Monday, September 27, 2010

The O.I.C.: a proto- or neo-Caliphate

"It seems that the OIC is restoring in the 21st century the Caliphate, the supreme controlling body for all Muslims."

So writes Bat Ye'or, the Egyptian-British-Swiss-Jewish scholar, as linked at Jihad Watch to the online magazine
American Thinker.

Two years ago, I anticipated this realization, in my essay
A proto-Caliphate: the O.I.C.

As I conjectured then, the O.I.C. represents either

1) an anticipatory metamorphosis of a Western-style league of nations paving the way for a re-introduction of the classical Caliphate;


2) a functional Caliphate in its own right.

Given the fanatical obsession Muslims have with avoiding
bid'a (innovation), the first description might be the more logical. The second description not only suffers from being an innovation, it also lacks the crucial feature of the classical Caliphate: a Caliph. As the vicar of a living Mohammed throughout history, the Caliph is very much an Islamic Pope (notwithstanding the mantra people keep repeating that "the problem is that Islam has no Pope": Islam has only been bereft of a Pope -- a Caliph -- for less than one century out of its 1,400 years, when the Caliphate was shut down in 1923).

The other likely alternative would be that Muslims through the O.I.C. are pursuing the second option -- a functional Caliphate now -- as a temporary measure while they hope and pray -- and plot -- to restore the Caliphate in its traditional form in the near future.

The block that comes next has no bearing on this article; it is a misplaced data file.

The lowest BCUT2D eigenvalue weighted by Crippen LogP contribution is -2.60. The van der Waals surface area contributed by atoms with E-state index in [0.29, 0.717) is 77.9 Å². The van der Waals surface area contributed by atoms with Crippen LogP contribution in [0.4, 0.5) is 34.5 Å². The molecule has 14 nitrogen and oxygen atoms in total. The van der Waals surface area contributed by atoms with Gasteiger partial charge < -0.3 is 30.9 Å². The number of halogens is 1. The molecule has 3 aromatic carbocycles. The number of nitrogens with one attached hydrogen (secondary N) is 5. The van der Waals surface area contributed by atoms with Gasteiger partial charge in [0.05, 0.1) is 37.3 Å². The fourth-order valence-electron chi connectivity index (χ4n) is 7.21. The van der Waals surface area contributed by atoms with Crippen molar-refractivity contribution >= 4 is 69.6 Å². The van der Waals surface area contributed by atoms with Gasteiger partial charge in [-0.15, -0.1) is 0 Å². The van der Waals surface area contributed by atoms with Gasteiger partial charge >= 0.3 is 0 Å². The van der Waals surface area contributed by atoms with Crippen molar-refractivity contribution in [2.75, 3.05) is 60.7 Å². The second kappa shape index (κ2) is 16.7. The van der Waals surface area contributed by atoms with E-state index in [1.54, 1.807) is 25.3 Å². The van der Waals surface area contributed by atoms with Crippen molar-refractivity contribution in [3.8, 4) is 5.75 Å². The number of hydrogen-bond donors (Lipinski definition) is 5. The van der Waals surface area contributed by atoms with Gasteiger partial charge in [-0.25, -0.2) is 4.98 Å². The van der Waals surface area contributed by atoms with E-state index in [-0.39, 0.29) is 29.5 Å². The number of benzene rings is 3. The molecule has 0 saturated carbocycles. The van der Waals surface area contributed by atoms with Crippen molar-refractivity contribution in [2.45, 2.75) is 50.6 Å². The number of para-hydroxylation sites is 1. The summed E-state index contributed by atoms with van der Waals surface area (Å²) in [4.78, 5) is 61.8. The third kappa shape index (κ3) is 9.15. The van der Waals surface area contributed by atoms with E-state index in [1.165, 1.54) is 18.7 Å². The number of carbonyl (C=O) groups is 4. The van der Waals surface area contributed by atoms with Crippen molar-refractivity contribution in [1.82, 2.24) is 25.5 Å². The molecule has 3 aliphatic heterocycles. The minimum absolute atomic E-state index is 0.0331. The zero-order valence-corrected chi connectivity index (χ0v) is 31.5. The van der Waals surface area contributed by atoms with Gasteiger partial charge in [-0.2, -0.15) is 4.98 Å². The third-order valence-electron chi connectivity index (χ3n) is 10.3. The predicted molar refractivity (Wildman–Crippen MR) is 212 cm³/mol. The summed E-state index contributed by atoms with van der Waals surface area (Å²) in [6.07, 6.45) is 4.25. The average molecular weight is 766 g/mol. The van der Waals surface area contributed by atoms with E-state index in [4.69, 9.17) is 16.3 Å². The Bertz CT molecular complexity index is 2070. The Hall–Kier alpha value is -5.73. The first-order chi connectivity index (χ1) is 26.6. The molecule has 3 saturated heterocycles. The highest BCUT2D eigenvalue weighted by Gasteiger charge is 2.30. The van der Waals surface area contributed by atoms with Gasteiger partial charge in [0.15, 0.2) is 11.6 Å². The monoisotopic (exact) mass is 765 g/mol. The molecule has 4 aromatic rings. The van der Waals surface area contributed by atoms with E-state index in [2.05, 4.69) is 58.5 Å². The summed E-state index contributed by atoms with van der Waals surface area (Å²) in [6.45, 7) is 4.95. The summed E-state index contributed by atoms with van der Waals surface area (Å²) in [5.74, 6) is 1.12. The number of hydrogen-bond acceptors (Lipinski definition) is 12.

What many Westerners don't seem to realize is that the abolition of the Caliphate in the early 20th century was not just, in Muslim minds, some unfortunate event which they have grudgingly learned to accept: it was a tragic wound of cataclysmic proportions for the collective Islamic psyche (and the collective psyche in Islam is far more important and influential than any individual Muslim mind). Given the nature of its loss and the effect of that loss, and given what we know of the Muslim proclivity for laboring as assiduously and industriously as a vast colony of army ants with whatever fanatical-obsessive bee they have in their bonnet, it would be eminently reasonable to assume that Muslims have been busy since 1923 to the present in figuring out ways to revive their Caliphate.

And given the Western penchant for blithely ignoring what Muslims are doing, Muslims have not had to be all that cleverly covert about their designs, pretty much able to machinate in plain sight, with nary a naive Infidel the wiser. Let us hope the Age of the Internet brings the West up to speed on the Original Jihad That Never Went Away before it's too late to prevent a World War Three more global, and more destructive, than the previous two combined.

Toward that end, what is needed is a thorough study of Islamic law surrounding the concept of the Caliphate and the question of a process of its re-establishment in our present unprecedented context where it was never before in history a question or a problem, except perhaps at the very beginning of the development of the rule of Mohammed's immediate successors in the 7th century A.D. With such a thorough study, we could better anticipate what moves the O.I.C. plans to make.

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